The southern Colorado city of Alamosa has a lot going for it when it comes to nearby options for hiking. Situated in the heart of the sprawling San Luis Valley, Alamosa is surrounded by immense peaks, natural wonders like the Great Sand Dunes, and tons of great hiking spots.
If you’re in town and are looking for a nearby trail to explore, check out the options below. There is a hike for everyone nearby Alamosa.
Great Sand Dunes National Park and Preserve
If you live in Alamosa and love hiking, you probably already know that this stunning National Park offers excellent trails that transport you to and from the area’s 30 square miles of otherworldly sand dunes. But if you haven’t explored the park’s other offerings of hiking trails, you’re missing out.
The Great Sand Dunes National Park and Preserve is sized at over 232 square miles, which means that the dunes are a relatively small part of the area. The park offers brutal but scenically rewarding alpine hikes, grasslands packed with wildlife, and much, much more. At a half hour’s drive from town, Alamosans are lucky to live so close to so much natural beauty.
Monte Vista National Wildlife Refuge
Just west of Alamosa sits the Monte Vista National Wildlife Refuge, a large swath of land that provides “crucial feeding, resting, and breeding habitat for over 200 bird species and other wildlife,” according to the refuge’s website. If wildlife-viewing is something you seek out when you hike, you’ll want to check out the refuge’s Meadowlark Nature Trail, which is especially solid for bird-watching.
Sangre de Cristo Wilderness
When it comes to the most well-known areas of natural beauty in Colorado, the Sangre de Cristo Wilderness rarely gets mentioned. However, this is generally because it’s a lesser known destination that’s far from the Front Range, and not because it isn’t a gorgeous place. Comprised of 220,803 acres of stunning mountainous beauty, the Sangre de Cristo Wilderness is packed with 180 miles of hiking trails that wind through some of the most challenging and iconic 14,00-foot peaks in the state.
It takes just over an hour’s drive from Alamosa to access this incredible place. And it has the added benefit of being located just outside the eccentric community of Crestone, which is home to excellent restaurants, a stellar brewery, and lots to see and do.
Trails in Alamosa
If hiking is a regular part of your life, you don’t need to leave town to do it. Throughout town, you’ll find easy access to a series of nature trails, most of which flank the Rio Grande River. These trails are especially good for bird-watching. Like you’d expect in a flat place like Alamosa, these trails aren’t challenging, but they do have plenty to offer when it comes to beauty, serenity, and wildlife.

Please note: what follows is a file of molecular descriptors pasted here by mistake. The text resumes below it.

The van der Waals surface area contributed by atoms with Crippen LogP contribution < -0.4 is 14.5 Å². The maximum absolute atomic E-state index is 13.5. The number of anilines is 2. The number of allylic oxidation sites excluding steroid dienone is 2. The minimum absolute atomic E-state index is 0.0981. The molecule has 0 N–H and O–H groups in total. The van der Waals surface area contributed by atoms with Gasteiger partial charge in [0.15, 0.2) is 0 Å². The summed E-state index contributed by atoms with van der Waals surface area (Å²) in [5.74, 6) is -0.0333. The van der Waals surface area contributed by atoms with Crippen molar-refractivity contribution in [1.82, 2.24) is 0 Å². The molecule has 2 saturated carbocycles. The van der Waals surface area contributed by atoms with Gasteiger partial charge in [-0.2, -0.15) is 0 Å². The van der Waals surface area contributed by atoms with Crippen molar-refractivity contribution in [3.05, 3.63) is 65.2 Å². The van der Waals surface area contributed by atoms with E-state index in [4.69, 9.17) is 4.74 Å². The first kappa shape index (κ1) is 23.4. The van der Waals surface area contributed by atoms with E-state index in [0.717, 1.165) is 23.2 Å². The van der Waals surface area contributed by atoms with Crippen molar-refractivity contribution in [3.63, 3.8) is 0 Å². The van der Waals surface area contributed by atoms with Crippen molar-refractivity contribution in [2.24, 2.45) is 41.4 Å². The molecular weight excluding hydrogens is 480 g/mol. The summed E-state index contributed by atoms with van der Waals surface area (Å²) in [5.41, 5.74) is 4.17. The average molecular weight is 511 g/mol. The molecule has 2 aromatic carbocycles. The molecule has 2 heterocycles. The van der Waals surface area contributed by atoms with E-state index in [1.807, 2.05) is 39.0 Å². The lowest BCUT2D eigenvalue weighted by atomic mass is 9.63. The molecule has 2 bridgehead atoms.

South Zapata Trail
Winding up along Blanca Peak, the South Zapata Trail is steep, immersed in natural splendor, and incredibly fun to hike. At almost ten miles round trip, this trail leads hikers to the Zapata Falls, which stand at 30-feet tall. A section of the trail passes through a narrow cave shortly before the falls, which offers visitors a unique and memorable hiking experience.
It’s a relatively brief and easy hike up to the falls, but to reach the scenic South Zapata Lake, you’ll have to trek through steep and rocky terrain through a much longer section of the trail. It takes just under an hour to drive to the trailhead from Alamosa, but it’ll be well worth your time in the car.
Middle Frisco Trail
This 6.3-mile trail leads hikers to the Frisco Lake, a serene alpine body of water that offers an excellent reward for completing the hike. You’ll pass through meadows, forests, and in the fall, patches of golden aspen trees. Hikers love the Middle Frisco Trail because it’s uncrowded, beautiful, and well-maintained.
You’ll want to look elsewhere if you’re searching for a difficult hike, but this trail has plenty to offer when it comes to no scenic, secluded hiking. If you plan on hiking this trail, plan to spend one hour in the car each way.
Silver Falls Trailhead
An hour west of Alamosa, this moderate half-mile trail leads to the Silver Falls like its name alludes. This trail is short, but is often unmaintained and difficult to follow. It also features a 150-foot elevation incline in a relatively short time.
Hikers love this trail for its exhilarating series of waterfalls and mountain views. Just note that to reach the trailhead, you’ll need to drive down a rough stretch of road, so sit this one out if you have any concerns of your car not being able to handle rocky terrain.
Those are among the best nearby trails to hike around Alamosa. Happy hiking!